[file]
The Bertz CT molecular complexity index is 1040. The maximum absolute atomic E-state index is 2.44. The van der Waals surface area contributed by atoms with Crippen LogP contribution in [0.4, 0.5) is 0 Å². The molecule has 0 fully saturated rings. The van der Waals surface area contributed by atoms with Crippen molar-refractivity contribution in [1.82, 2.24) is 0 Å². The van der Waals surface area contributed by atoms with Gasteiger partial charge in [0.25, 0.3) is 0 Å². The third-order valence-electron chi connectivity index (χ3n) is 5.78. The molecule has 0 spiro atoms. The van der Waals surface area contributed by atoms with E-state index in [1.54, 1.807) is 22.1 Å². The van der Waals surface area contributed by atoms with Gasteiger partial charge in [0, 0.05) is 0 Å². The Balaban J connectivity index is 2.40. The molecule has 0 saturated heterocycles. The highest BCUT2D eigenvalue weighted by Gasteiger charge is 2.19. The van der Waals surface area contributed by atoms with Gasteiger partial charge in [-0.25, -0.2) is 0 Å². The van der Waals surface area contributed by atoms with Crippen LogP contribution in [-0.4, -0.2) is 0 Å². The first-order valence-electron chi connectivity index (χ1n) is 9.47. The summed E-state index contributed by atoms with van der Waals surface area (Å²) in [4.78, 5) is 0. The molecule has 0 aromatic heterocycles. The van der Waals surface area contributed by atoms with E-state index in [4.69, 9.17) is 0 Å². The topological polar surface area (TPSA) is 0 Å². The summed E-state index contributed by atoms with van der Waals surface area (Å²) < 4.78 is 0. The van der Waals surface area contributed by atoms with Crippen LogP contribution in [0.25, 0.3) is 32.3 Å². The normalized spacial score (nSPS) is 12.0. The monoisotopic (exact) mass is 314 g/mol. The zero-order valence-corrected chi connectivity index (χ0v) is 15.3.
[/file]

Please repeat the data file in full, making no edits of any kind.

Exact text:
The Bertz CT molecular complexity index is 1040. The maximum absolute atomic E-state index is 2.44. The van der Waals surface area contributed by atoms with Crippen LogP contribution in [0.4, 0.5) is 0 Å². The molecule has 0 fully saturated rings. The van der Waals surface area contributed by atoms with Crippen molar-refractivity contribution in [1.82, 2.24) is 0 Å². The van der Waals surface area contributed by atoms with Gasteiger partial charge in [0.25, 0.3) is 0 Å². The third-order valence-electron chi connectivity index (χ3n) is 5.78. The molecule has 0 spiro atoms. The van der Waals surface area contributed by atoms with E-state index in [1.54, 1.807) is 22.1 Å². The van der Waals surface area contributed by atoms with Gasteiger partial charge in [0, 0.05) is 0 Å². The Balaban J connectivity index is 2.40. The molecule has 0 saturated heterocycles. The highest BCUT2D eigenvalue weighted by Gasteiger charge is 2.19. The van der Waals surface area contributed by atoms with Gasteiger partial charge in [-0.25, -0.2) is 0 Å². The van der Waals surface area contributed by atoms with Crippen LogP contribution in [-0.4, -0.2) is 0 Å². The first-order valence-electron chi connectivity index (χ1n) is 9.47. The summed E-state index contributed by atoms with van der Waals surface area (Å²) in [4.78, 5) is 0. The molecule has 0 aromatic heterocycles. The van der Waals surface area contributed by atoms with E-state index in [4.69, 9.17) is 0 Å². The topological polar surface area (TPSA) is 0 Å². The summed E-state index contributed by atoms with van der Waals surface area (Å²) < 4.78 is 0. The van der Waals surface area contributed by atoms with Crippen LogP contribution in [0.25, 0.3) is 32.3 Å². The normalized spacial score (nSPS) is 12.0. The monoisotopic (exact) mass is 314 g/mol. The zero-order valence-corrected chi connectivity index (χ0v) is 15.3.